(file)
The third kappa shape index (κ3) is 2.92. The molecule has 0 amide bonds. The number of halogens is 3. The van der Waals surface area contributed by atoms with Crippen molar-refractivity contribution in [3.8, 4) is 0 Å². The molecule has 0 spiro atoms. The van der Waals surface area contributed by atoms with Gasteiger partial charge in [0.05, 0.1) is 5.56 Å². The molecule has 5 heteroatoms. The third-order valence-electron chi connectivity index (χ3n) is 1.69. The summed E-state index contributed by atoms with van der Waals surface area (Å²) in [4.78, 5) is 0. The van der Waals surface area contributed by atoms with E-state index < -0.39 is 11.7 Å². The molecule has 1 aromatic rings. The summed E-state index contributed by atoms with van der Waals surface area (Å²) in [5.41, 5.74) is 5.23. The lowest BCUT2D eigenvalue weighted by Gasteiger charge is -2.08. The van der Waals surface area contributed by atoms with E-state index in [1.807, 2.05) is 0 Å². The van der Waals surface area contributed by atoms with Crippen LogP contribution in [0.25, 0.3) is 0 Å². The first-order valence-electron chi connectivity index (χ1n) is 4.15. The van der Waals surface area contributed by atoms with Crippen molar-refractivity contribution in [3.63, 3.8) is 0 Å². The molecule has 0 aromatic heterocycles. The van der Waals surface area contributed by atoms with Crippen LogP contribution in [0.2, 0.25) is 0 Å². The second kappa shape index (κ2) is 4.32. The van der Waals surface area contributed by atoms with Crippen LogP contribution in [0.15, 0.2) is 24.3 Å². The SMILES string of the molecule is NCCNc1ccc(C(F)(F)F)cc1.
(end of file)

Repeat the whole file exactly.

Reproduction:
The third kappa shape index (κ3) is 2.92. The molecule has 0 amide bonds. The number of halogens is 3. The van der Waals surface area contributed by atoms with Crippen molar-refractivity contribution in [3.8, 4) is 0 Å². The molecule has 0 spiro atoms. The van der Waals surface area contributed by atoms with Gasteiger partial charge in [0.05, 0.1) is 5.56 Å². The molecule has 5 heteroatoms. The third-order valence-electron chi connectivity index (χ3n) is 1.69. The summed E-state index contributed by atoms with van der Waals surface area (Å²) in [4.78, 5) is 0. The van der Waals surface area contributed by atoms with E-state index < -0.39 is 11.7 Å². The molecule has 1 aromatic rings. The summed E-state index contributed by atoms with van der Waals surface area (Å²) in [5.41, 5.74) is 5.23. The lowest BCUT2D eigenvalue weighted by Gasteiger charge is -2.08. The van der Waals surface area contributed by atoms with E-state index in [1.807, 2.05) is 0 Å². The van der Waals surface area contributed by atoms with Crippen LogP contribution in [0.25, 0.3) is 0 Å². The first-order valence-electron chi connectivity index (χ1n) is 4.15. The van der Waals surface area contributed by atoms with Crippen molar-refractivity contribution in [3.63, 3.8) is 0 Å². The molecule has 0 aromatic heterocycles. The van der Waals surface area contributed by atoms with Crippen LogP contribution in [0.2, 0.25) is 0 Å². The second kappa shape index (κ2) is 4.32. The van der Waals surface area contributed by atoms with Crippen LogP contribution in [0.15, 0.2) is 24.3 Å². The SMILES string of the molecule is NCCNc1ccc(C(F)(F)F)cc1.